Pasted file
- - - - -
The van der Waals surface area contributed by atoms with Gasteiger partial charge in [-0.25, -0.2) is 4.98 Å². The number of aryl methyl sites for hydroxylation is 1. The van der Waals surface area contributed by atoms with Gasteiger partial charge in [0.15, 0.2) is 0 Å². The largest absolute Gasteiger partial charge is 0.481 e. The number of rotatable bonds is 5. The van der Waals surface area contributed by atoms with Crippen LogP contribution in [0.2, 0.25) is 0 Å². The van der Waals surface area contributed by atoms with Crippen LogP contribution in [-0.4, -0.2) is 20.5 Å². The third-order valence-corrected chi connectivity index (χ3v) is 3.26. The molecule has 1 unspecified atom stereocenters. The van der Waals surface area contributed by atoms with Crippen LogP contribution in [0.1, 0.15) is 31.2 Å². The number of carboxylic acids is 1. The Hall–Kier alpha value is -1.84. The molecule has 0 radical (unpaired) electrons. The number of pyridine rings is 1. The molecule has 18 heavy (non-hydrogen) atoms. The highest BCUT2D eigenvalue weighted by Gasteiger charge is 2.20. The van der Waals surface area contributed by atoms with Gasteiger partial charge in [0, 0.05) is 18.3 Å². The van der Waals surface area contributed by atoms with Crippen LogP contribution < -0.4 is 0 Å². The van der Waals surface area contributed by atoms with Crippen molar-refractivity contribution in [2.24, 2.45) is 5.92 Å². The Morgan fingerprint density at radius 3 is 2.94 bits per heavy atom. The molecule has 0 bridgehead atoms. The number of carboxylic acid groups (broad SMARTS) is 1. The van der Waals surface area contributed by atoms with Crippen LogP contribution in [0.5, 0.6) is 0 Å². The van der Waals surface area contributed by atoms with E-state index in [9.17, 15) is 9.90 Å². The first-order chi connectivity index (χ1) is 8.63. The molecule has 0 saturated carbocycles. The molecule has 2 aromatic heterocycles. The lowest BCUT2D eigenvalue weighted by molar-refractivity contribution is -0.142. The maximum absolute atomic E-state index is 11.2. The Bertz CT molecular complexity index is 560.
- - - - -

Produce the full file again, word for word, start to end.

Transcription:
The van der Waals surface area contributed by atoms with Gasteiger partial charge in [-0.25, -0.2) is 4.98 Å². The number of aryl methyl sites for hydroxylation is 1. The van der Waals surface area contributed by atoms with Gasteiger partial charge in [0.15, 0.2) is 0 Å². The largest absolute Gasteiger partial charge is 0.481 e. The number of rotatable bonds is 5. The van der Waals surface area contributed by atoms with Crippen LogP contribution in [0.2, 0.25) is 0 Å². The van der Waals surface area contributed by atoms with Crippen LogP contribution in [-0.4, -0.2) is 20.5 Å². The third-order valence-corrected chi connectivity index (χ3v) is 3.26. The molecule has 1 unspecified atom stereocenters. The van der Waals surface area contributed by atoms with Crippen LogP contribution in [0.1, 0.15) is 31.2 Å². The number of carboxylic acids is 1. The Hall–Kier alpha value is -1.84. The molecule has 0 radical (unpaired) electrons. The number of pyridine rings is 1. The molecule has 18 heavy (non-hydrogen) atoms. The highest BCUT2D eigenvalue weighted by Gasteiger charge is 2.20. The van der Waals surface area contributed by atoms with Gasteiger partial charge in [0, 0.05) is 18.3 Å². The van der Waals surface area contributed by atoms with Crippen LogP contribution < -0.4 is 0 Å². The van der Waals surface area contributed by atoms with Crippen molar-refractivity contribution in [2.24, 2.45) is 5.92 Å². The Morgan fingerprint density at radius 3 is 2.94 bits per heavy atom. The molecule has 0 bridgehead atoms. The number of carboxylic acid groups (broad SMARTS) is 1. The van der Waals surface area contributed by atoms with Crippen LogP contribution in [0.5, 0.6) is 0 Å². The van der Waals surface area contributed by atoms with E-state index in [9.17, 15) is 9.90 Å². The first-order chi connectivity index (χ1) is 8.63. The molecule has 0 saturated carbocycles. The molecule has 2 aromatic heterocycles. The lowest BCUT2D eigenvalue weighted by molar-refractivity contribution is -0.142. The maximum absolute atomic E-state index is 11.2. The Bertz CT molecular complexity index is 560.